As the bicycling movement continues to move slowly in gaining prominence and legitimacy, and tries to make roads useful and safe for bicyclists in America, problems continue to plague bicyclists and their culture. Due to irritated car drivers, especially those in cities, efforts to add bike lanes that have barriers that separate them from regular road traffic have stalled in many places. A couple activists have gone so far as to suggest organizing politically for bike interests. However, these belated efforts, in addition to the activist's suggestion that bicyclists organize like the NRA, beg the question: Is masculinity and manliness a big reason bicyclists lack the resources and infrastructure in America now?
When the last bicycle boom occurred in the 1970s, bicycle sales were primarily being driven by children, who saw the bicycle as a recreational vehicle, as well as means to get to a neighbor's house quickly. Cars remained the culturally (and economically) dominant form of transportation for adults. As a means to support the notion that riding a bicycle can be a legitimate means of riding as an adult, California cyclist John Forester pushed efforts into making "vehicular cycling" a mainstream means of transportation. However, to achieve this, Forester asked that, essentially, bicycles be treated the exact same as cars, without any exceptions whatsoever.
While ostensibly, the purpose of making bicycles equal to cars on the road was to show that bicycles can be an acceptable form of transportation, John Forester's agenda seemed more built on machismo than actual sense. At the same time of Forester's publication in 1976, countries in Europe were rebuilding their roads with either wider sidewalks or a grade separated lane to accommodate for bicycles. These changes allowed for bicycle riding to become mainstream in those countries well after the bicycle boom ended.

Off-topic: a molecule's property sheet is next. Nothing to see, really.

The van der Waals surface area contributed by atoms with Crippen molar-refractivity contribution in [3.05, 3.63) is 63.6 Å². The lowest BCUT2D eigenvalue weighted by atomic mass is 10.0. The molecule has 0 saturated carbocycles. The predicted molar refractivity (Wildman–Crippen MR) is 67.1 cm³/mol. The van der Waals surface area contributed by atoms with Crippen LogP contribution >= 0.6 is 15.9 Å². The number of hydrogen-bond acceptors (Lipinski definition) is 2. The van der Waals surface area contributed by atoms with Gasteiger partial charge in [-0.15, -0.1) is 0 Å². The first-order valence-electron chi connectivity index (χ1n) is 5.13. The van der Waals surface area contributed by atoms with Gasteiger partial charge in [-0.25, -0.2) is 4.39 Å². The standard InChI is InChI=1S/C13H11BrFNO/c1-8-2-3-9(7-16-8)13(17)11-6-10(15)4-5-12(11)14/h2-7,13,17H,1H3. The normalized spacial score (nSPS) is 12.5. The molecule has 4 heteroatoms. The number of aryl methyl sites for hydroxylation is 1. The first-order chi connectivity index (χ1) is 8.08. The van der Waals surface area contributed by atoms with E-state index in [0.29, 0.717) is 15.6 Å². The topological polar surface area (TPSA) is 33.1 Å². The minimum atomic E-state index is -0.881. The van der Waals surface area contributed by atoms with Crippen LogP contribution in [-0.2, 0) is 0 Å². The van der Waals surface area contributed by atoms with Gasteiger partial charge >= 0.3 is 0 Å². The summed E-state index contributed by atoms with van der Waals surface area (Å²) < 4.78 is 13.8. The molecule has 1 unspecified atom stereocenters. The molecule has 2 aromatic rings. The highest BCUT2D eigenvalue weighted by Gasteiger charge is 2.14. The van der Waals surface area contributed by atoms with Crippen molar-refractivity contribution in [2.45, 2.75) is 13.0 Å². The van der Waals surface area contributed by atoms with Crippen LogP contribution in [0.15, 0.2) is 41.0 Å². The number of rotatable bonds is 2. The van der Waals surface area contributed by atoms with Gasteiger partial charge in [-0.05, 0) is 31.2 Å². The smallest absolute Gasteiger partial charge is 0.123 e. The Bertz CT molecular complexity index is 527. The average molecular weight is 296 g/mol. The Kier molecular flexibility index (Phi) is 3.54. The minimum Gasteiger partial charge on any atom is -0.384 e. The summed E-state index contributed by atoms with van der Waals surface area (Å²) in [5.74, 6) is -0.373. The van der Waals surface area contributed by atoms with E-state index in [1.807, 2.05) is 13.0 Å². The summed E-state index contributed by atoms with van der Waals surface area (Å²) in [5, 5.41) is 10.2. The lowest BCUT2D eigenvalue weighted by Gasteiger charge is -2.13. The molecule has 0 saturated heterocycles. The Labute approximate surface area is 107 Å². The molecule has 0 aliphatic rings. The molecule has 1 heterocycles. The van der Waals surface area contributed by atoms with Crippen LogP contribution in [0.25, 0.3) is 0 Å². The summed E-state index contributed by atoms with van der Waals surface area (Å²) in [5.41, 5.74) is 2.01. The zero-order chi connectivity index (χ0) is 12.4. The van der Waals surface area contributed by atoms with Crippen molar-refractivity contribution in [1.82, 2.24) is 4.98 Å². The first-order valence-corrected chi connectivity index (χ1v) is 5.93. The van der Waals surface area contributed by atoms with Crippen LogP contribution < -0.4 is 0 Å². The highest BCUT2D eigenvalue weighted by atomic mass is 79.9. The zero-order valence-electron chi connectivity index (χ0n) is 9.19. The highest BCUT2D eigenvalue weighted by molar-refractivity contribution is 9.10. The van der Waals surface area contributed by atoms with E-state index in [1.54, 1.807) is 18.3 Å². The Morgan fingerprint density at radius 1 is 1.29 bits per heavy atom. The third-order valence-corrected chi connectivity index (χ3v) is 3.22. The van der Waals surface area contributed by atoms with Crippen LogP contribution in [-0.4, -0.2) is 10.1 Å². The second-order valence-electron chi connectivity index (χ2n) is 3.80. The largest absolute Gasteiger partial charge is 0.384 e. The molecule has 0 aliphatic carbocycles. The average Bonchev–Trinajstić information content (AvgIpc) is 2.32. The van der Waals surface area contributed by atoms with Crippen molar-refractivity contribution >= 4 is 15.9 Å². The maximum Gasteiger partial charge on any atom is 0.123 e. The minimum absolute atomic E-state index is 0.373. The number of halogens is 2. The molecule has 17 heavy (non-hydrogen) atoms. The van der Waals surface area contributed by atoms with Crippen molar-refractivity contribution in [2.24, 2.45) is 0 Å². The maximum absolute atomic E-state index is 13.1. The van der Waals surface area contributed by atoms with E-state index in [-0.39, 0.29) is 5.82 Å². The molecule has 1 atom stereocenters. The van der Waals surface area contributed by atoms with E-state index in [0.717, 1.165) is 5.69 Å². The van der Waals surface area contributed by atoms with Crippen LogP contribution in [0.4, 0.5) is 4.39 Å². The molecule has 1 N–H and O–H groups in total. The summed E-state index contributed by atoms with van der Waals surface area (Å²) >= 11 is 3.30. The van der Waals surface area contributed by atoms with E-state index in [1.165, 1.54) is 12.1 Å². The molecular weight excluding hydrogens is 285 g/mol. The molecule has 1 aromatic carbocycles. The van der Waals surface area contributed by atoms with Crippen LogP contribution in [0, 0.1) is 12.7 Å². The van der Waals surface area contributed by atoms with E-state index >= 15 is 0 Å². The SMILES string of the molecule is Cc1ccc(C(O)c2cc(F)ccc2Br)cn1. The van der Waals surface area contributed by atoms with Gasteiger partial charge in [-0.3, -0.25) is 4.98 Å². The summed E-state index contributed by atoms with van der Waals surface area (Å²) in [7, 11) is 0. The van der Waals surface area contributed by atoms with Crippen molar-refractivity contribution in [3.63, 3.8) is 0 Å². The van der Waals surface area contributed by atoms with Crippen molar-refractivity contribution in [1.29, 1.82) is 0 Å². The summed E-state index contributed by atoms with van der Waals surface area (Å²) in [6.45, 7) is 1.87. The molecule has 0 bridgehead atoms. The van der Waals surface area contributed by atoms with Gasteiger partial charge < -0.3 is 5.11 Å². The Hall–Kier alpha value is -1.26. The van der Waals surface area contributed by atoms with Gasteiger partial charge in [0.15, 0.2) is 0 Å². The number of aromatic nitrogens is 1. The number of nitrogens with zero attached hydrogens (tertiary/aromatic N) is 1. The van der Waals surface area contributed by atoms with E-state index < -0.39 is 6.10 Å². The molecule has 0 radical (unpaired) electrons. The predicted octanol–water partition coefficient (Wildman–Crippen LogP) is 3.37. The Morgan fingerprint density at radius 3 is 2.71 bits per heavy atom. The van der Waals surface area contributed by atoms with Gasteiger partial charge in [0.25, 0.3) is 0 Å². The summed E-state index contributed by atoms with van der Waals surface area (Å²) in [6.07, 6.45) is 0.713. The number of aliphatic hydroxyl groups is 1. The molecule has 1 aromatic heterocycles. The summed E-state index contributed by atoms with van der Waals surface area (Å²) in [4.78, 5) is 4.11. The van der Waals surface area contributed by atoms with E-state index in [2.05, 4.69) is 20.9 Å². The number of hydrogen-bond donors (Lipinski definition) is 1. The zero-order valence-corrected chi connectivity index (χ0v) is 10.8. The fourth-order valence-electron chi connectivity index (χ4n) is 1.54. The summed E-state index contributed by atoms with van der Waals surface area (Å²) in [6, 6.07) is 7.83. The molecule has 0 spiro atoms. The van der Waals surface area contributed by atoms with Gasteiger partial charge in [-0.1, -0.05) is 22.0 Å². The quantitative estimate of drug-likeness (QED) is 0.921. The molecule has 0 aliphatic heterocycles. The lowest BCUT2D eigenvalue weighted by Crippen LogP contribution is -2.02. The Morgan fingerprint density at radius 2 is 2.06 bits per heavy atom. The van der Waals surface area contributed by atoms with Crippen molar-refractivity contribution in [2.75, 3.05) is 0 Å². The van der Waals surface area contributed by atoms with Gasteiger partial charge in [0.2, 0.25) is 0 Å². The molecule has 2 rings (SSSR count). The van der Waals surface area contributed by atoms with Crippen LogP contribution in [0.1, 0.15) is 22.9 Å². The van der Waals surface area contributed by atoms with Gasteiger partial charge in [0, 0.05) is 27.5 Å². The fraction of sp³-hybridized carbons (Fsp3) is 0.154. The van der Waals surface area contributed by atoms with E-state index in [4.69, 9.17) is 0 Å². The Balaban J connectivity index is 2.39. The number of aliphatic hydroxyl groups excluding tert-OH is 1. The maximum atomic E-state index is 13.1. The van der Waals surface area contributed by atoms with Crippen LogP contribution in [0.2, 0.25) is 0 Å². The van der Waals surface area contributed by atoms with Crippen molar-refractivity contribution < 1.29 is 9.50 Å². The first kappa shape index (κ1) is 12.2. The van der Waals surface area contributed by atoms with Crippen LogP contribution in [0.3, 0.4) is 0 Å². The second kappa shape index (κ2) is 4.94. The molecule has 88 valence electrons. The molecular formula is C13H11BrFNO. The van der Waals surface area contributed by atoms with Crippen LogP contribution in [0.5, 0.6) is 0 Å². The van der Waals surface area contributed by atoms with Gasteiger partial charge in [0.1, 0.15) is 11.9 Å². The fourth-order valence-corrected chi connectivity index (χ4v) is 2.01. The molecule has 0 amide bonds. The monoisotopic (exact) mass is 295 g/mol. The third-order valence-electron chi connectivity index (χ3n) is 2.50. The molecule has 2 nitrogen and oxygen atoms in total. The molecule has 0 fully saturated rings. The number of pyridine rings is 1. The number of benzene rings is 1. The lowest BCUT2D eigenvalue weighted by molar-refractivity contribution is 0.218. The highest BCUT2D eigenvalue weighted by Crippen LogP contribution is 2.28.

John Forester and followers heavily resisted these lanes being put in place, preferring the open road instead. In doing this, Forester essentially played into the hands of car drivers who hated bicyclists then: They preyed on his fear that bicycling was considered a children's activity, not something real men would do. Forester could not garner support among actual and potential cyclists because the very notion of being treated equal to cars scared a lot of people who knew that cars could essentially run them over and kill them. Thus, the cause of improving roads for bicyclists died with the bicycle boom, and did not resurface until the last decade.
The same fear that drove John Forester could be said of Leslie Bohm, the late founder of PeopleForBikes who pushed for high-level political lobbying for bicyclists. Instead of comparing the efforts to a political organization that is more agreeable with people in general, Bohm advocated being more like one of the most polarizing political organizations in the country, the National Rifle Association. Regardless of the actual structure and operations of the NRA, the problem with using them as a model for political lobbying is that many of the very people that support bicycling are exactly the type of people that are turned off by the NRA's tactics. The response to the idea that Bohm and his protege Kristin Butcher present is not "What, you want us to pack heat publicly?" but "What, you want us to act like those lunatics?"
Again, what drives Leslie Bohm's idea is pure machismo: What better organization to compare to in terms of adult male behavior than the NRA, a supposed advocate of gun owners? While far more passionate and equally successful political organizations exist, particularly Mothers Against Drunk Driving and the Chamber of Commerce, very few match the utterly macho attitude that the NRA exhibits. When Bohm was thinking of the NRA, he was merely using their political organization as an excuse to hide the fact that he feared his own bike riding made him look like a "pussy" against motorcyclists and car drivers.
If there is one thing stopping bicyclists from progressing, it is this macho attitude dominating the discourse of biking culture. You can see it in some of the commuter cyclists who ride to work each morning: They always wear biking gear rather than any resemblance of work attire, as though wearing those items would make them superior to the rest of the commuters, or even normal getup commuter cyclists. This is not to say they should not have a place in biking culture, but they need to take a step back. While resistance by car drivers remains the primary reason for slow progress for bicyclists, the overly masculine attitude of some cyclists are only helping car drivers, not the rest of us.
(Image Source: Elvert Barnes)